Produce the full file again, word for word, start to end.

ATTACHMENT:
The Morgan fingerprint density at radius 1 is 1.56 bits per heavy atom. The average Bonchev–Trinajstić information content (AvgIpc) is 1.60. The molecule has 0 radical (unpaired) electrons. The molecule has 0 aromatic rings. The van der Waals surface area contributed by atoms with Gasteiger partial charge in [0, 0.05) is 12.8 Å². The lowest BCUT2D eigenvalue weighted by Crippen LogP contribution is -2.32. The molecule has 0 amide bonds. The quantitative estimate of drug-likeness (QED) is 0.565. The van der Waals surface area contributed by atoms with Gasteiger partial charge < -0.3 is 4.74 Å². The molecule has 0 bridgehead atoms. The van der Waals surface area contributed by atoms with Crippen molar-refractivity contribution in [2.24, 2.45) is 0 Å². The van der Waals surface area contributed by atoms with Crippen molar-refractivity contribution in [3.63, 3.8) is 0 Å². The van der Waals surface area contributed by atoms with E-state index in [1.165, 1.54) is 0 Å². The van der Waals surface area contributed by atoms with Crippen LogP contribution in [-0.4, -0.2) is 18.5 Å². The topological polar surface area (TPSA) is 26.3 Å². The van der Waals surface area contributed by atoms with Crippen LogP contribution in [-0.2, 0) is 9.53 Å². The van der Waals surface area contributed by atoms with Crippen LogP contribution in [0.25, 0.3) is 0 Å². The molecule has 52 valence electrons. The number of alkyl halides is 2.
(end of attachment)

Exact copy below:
The Morgan fingerprint density at radius 1 is 1.56 bits per heavy atom. The average Bonchev–Trinajstić information content (AvgIpc) is 1.60. The molecule has 0 radical (unpaired) electrons. The molecule has 0 aromatic rings. The van der Waals surface area contributed by atoms with Gasteiger partial charge in [0, 0.05) is 12.8 Å². The lowest BCUT2D eigenvalue weighted by Crippen LogP contribution is -2.32. The molecule has 0 amide bonds. The quantitative estimate of drug-likeness (QED) is 0.565. The van der Waals surface area contributed by atoms with Gasteiger partial charge < -0.3 is 4.74 Å². The molecule has 0 bridgehead atoms. The van der Waals surface area contributed by atoms with Crippen molar-refractivity contribution in [2.24, 2.45) is 0 Å². The van der Waals surface area contributed by atoms with Crippen molar-refractivity contribution in [3.63, 3.8) is 0 Å². The van der Waals surface area contributed by atoms with E-state index in [1.165, 1.54) is 0 Å². The van der Waals surface area contributed by atoms with Crippen LogP contribution in [-0.4, -0.2) is 18.5 Å². The topological polar surface area (TPSA) is 26.3 Å². The van der Waals surface area contributed by atoms with Crippen LogP contribution in [-0.2, 0) is 9.53 Å². The van der Waals surface area contributed by atoms with Crippen LogP contribution in [0.25, 0.3) is 0 Å². The molecule has 52 valence electrons. The number of alkyl halides is 2.